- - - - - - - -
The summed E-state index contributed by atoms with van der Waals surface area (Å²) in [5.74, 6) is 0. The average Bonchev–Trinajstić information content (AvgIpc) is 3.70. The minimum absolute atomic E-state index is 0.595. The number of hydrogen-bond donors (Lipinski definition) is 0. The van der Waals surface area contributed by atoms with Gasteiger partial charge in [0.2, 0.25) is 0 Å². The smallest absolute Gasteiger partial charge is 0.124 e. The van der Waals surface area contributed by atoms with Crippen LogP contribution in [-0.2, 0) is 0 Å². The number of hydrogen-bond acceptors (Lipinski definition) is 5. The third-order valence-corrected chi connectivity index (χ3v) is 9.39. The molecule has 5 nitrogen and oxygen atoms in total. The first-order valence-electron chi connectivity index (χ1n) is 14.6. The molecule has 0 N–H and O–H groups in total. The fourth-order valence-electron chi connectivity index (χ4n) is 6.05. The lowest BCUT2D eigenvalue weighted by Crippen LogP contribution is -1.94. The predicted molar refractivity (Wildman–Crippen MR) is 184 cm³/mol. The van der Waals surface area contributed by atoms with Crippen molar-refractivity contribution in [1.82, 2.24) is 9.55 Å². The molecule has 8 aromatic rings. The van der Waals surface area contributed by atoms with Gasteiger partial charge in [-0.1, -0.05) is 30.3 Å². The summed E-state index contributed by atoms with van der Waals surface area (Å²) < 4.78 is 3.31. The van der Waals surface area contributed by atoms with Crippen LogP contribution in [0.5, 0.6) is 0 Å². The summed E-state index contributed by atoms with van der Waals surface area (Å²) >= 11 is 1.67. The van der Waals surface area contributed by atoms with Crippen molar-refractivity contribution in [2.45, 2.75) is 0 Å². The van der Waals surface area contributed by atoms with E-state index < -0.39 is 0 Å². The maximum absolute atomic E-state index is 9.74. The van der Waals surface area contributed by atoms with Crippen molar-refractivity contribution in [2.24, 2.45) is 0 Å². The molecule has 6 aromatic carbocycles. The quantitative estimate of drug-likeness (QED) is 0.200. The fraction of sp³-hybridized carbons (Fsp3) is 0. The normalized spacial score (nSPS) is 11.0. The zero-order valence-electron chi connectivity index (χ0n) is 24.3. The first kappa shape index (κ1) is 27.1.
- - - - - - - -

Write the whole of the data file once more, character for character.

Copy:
The summed E-state index contributed by atoms with van der Waals surface area (Å²) in [5.74, 6) is 0. The average Bonchev–Trinajstić information content (AvgIpc) is 3.70. The minimum absolute atomic E-state index is 0.595. The number of hydrogen-bond donors (Lipinski definition) is 0. The van der Waals surface area contributed by atoms with Gasteiger partial charge in [0.2, 0.25) is 0 Å². The smallest absolute Gasteiger partial charge is 0.124 e. The van der Waals surface area contributed by atoms with Crippen LogP contribution in [-0.2, 0) is 0 Å². The number of hydrogen-bond acceptors (Lipinski definition) is 5. The third-order valence-corrected chi connectivity index (χ3v) is 9.39. The molecule has 5 nitrogen and oxygen atoms in total. The first-order valence-electron chi connectivity index (χ1n) is 14.6. The molecule has 0 N–H and O–H groups in total. The fourth-order valence-electron chi connectivity index (χ4n) is 6.05. The lowest BCUT2D eigenvalue weighted by Crippen LogP contribution is -1.94. The predicted molar refractivity (Wildman–Crippen MR) is 184 cm³/mol. The van der Waals surface area contributed by atoms with Crippen molar-refractivity contribution in [1.82, 2.24) is 9.55 Å². The molecule has 8 aromatic rings. The van der Waals surface area contributed by atoms with Gasteiger partial charge in [-0.1, -0.05) is 30.3 Å². The summed E-state index contributed by atoms with van der Waals surface area (Å²) < 4.78 is 3.31. The van der Waals surface area contributed by atoms with Crippen LogP contribution in [0.5, 0.6) is 0 Å². The summed E-state index contributed by atoms with van der Waals surface area (Å²) >= 11 is 1.67. The van der Waals surface area contributed by atoms with Crippen molar-refractivity contribution in [2.45, 2.75) is 0 Å². The van der Waals surface area contributed by atoms with E-state index < -0.39 is 0 Å². The maximum absolute atomic E-state index is 9.74. The van der Waals surface area contributed by atoms with Crippen molar-refractivity contribution in [2.24, 2.45) is 0 Å². The molecule has 6 aromatic carbocycles. The quantitative estimate of drug-likeness (QED) is 0.200. The fraction of sp³-hybridized carbons (Fsp3) is 0. The normalized spacial score (nSPS) is 11.0. The zero-order valence-electron chi connectivity index (χ0n) is 24.3. The first kappa shape index (κ1) is 27.1.